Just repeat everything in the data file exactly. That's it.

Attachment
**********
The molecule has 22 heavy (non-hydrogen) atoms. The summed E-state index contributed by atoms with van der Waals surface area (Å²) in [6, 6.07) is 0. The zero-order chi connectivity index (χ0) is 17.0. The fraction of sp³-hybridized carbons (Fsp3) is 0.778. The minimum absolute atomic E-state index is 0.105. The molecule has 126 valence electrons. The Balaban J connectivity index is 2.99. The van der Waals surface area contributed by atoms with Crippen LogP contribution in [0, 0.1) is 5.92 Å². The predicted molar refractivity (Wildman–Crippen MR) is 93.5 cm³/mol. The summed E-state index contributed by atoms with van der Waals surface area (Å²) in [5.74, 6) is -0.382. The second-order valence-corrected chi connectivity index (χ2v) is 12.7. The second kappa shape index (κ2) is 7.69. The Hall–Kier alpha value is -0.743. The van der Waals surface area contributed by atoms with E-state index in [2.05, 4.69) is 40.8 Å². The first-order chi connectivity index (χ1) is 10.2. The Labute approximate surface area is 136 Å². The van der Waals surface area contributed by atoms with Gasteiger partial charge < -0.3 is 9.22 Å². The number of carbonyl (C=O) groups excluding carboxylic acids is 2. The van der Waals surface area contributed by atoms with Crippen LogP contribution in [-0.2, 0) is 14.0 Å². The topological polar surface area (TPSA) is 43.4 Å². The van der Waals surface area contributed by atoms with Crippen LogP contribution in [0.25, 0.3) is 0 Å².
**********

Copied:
The molecule has 22 heavy (non-hydrogen) atoms. The summed E-state index contributed by atoms with van der Waals surface area (Å²) in [6, 6.07) is 0. The zero-order chi connectivity index (χ0) is 17.0. The fraction of sp³-hybridized carbons (Fsp3) is 0.778. The minimum absolute atomic E-state index is 0.105. The molecule has 126 valence electrons. The Balaban J connectivity index is 2.99. The van der Waals surface area contributed by atoms with Crippen LogP contribution in [0, 0.1) is 5.92 Å². The predicted molar refractivity (Wildman–Crippen MR) is 93.5 cm³/mol. The summed E-state index contributed by atoms with van der Waals surface area (Å²) in [5.74, 6) is -0.382. The second-order valence-corrected chi connectivity index (χ2v) is 12.7. The second kappa shape index (κ2) is 7.69. The Hall–Kier alpha value is -0.743. The van der Waals surface area contributed by atoms with E-state index in [2.05, 4.69) is 40.8 Å². The first-order chi connectivity index (χ1) is 10.2. The Labute approximate surface area is 136 Å². The van der Waals surface area contributed by atoms with Gasteiger partial charge < -0.3 is 9.22 Å². The number of carbonyl (C=O) groups excluding carboxylic acids is 2. The van der Waals surface area contributed by atoms with Crippen LogP contribution in [-0.2, 0) is 14.0 Å². The topological polar surface area (TPSA) is 43.4 Å². The van der Waals surface area contributed by atoms with Crippen LogP contribution in [0.25, 0.3) is 0 Å².